These cases are difficult to prove, and an investigation needs to get underway immediately. You need to call a lawyer as soon as possible.
Why do I have to prove negligence to have a case?
Negligence is basically carelessness. In order to prove negligence, the law requires that you must show that the person who caused your injury owed a duty under the law to be careful under the circumstances; that the person breached his or her duty; that the persons breach of the duty caused your injuries; and that you indeed suffered injuries because of the breach.
How much is my legal claim worth?
Each case is different and dependent on its own facts. It is impossible to answer such a question until you have finished medical treatment or until your case has been reviewed. But we can tell you about some of the successful results we secured for our clients.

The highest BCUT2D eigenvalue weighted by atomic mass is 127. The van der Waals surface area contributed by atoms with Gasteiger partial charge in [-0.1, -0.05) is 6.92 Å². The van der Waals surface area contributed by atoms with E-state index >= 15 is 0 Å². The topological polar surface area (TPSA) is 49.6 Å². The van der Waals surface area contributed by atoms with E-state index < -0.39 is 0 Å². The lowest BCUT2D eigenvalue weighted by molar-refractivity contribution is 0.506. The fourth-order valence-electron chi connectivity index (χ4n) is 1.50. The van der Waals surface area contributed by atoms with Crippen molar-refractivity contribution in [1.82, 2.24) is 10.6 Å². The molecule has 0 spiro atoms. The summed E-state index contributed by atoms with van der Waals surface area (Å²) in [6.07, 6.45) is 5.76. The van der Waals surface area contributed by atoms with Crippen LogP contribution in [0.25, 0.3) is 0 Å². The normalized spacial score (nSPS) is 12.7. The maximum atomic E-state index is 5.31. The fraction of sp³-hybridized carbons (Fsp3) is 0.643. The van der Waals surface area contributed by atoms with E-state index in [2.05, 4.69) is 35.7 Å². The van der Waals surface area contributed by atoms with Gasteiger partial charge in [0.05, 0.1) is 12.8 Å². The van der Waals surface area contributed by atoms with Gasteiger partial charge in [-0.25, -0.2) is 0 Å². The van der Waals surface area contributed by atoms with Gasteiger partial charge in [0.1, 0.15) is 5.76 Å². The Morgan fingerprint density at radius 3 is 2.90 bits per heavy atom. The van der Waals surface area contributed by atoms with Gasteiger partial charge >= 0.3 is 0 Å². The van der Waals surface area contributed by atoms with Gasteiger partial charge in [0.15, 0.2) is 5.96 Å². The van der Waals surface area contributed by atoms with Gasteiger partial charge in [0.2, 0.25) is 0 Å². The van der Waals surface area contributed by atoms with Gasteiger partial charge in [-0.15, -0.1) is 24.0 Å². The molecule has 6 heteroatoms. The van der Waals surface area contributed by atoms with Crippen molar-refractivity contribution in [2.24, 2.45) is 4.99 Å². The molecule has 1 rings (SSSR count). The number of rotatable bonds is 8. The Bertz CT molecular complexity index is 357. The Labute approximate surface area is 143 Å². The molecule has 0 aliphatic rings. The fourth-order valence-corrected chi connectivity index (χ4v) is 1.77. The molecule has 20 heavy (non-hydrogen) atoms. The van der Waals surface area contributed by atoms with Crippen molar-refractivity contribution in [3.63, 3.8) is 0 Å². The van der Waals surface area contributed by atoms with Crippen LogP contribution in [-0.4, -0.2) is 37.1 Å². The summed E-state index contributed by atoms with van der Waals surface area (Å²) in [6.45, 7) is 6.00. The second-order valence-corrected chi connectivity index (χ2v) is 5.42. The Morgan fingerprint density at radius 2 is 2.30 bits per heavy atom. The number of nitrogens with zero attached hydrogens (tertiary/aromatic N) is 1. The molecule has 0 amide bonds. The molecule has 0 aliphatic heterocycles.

How long will it take to settle my legal claim?
Each case is different and it depends on the facts. It’s difficult to even guess without knowing all of the facts of the case, including the injuries and the parties involved. Generally, the more complicated the case, the longer it takes to settle. Also, in accident cases, the settlement process can't even begin until your medical treatment is finished. The cost of the medical treatment will figure into your settlement.
Will I have to go to court to resolve my legal claim?
Each case is different and it depends on the facts. It is difficult to guess whether the case will wind up in court until all the facts are known. Edgar Snyder & Associates offers a free legal consultation to discuss the facts of the case and inform you of your options.
How long do I have to file a legal claim?
The Statute of Limitations can vary by the type of legal claim you want to file. The time you have to file a claim also varies from state to state. It is always best to get the advice of an attorney as soon as possible, so that you don't wait too long to file your claim.
Want more information about what to do if ever in an accident? Check out our auto accident Do’s and Don’ts.